“You must be an active participant in your own survival”

An addendum on personal safety

“You must be an active participant in your own survival”

Every week we write our Friday feature – “The Good, The Bad and the Ugly” – Our ugly addressed how to be safer in your own home, in response to two recent break-ins. (story, here:

We talked about having a plan, much like you should if there were a fire in your home. Prevention is everything. Home alarm system, a dog, not leaving your door open or your windows unlocked. A personal sound alarm you can leave in your bedroom at night. A handgun? That’s a personal choice, but more are opting for it. There’s always the defensive weapon under the bed, or pepper spray. These are all part of a full decision process, but this idea that we cannot take steps to protect and defend ourselves in our home is out the window. Times have changed, and they aren’t going backwards, at least in our lifetimes.

Situational Awareness

Over 3,000 people were shopping at a big back-to-school sale in a large Walmart in El Paso, Texas. Shots rang out in rapid succession; they paused, then came again. People ran to the back of the store – with between 100 and 200 people taking shelter in a metal trailer truck container – as a smart employee shepherded them in. SWAT teams arrived, with multiple shooters suspected, but minutes later, without a shot, a 21-year-old suspected lone gunman was arrested without injury about a block away. At this time, 20 are dead, and more than 20 are injured. 

Is it time to prepare whenever we go into a large public place? Even a convenience store run can turn into a nightmare out of nowhere. So, we add to our advice about safety in our own homes with these recommendations:

Be aware of your surroundings. Rushing around means we are often not at all aware. Take a moment when you pull into a parking lot, and before you get out of your car. Take a look around you. Assess what you see, and where you are. As you walk into the store, look for the red exit signs. Look around for a moment at the physical space you are in and the people around you. Plan where you would go if a person – or a vehicle – or a tsunami – would come rushing in the front door, or happen in aisle 7. What would be your exit plan, or your hiding point? Are there obvious items that can be your weapons of defense? (thinking of how a small grocery cart in a local drugstore wielded by a fellow employee was used to save a young woman who was suddenly being attacked by a man with a knife).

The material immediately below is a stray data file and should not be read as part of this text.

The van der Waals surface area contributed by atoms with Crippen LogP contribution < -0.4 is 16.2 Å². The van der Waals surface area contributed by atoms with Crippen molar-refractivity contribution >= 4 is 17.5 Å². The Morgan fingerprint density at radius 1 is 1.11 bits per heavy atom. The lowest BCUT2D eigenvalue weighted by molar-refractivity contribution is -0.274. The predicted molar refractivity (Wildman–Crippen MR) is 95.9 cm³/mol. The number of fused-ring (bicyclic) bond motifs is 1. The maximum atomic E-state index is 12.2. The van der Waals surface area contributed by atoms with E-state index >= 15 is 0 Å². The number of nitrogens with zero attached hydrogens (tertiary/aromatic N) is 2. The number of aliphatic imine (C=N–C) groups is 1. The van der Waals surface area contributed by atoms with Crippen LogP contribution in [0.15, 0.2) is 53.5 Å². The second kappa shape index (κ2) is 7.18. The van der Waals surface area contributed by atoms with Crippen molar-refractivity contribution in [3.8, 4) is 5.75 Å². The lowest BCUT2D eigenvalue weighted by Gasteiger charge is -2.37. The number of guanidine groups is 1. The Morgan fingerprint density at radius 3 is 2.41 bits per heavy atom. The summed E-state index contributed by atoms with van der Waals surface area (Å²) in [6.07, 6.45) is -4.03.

After some not so distant situations in movie theaters and nightclubs, staff used to come out and point to the exits before things started. They don’t do that now. It’s up to you to look around at the exits, the hiding places…where would you go if there were a fire in the lobby or a person with a weapon, and you could not go out the way you came in? Choose your seats in accordance with your comfort level. Two on the aisle is always our personal request. Discuss with your children what to do if you become separated – that’s only good parenting, anyway. After you’ve done your mental walk-around, you can go about your activity and enjoy your time. Don’t let these actions take over your life.

The philosophy that if things are going to happen, they’re going to happen is silly. We’re not suggesting you alarm your children, your family, or yourself, but a safety checklist is important. The life you save could be your own, or your children’s, or the person next to you. And, as always, see something suspicious – say something. If the worst happens, the best advice experts tell us to survive? Run. Hide. Fight.

Mass shootings occur in rural, suburban and urban settings; in gathering places and houses of worship of all denominations. Home invasions are more common every day. Violence in the workplace, or in a convenience store can happen.

James Hamilton — who served for years in the FBI and provides training to corporations, government agencies and security personnel for public figures — says, “You must be an active participant in your own survival.”

We agree. There’s a time to pray – and there’s a time to do more than that.

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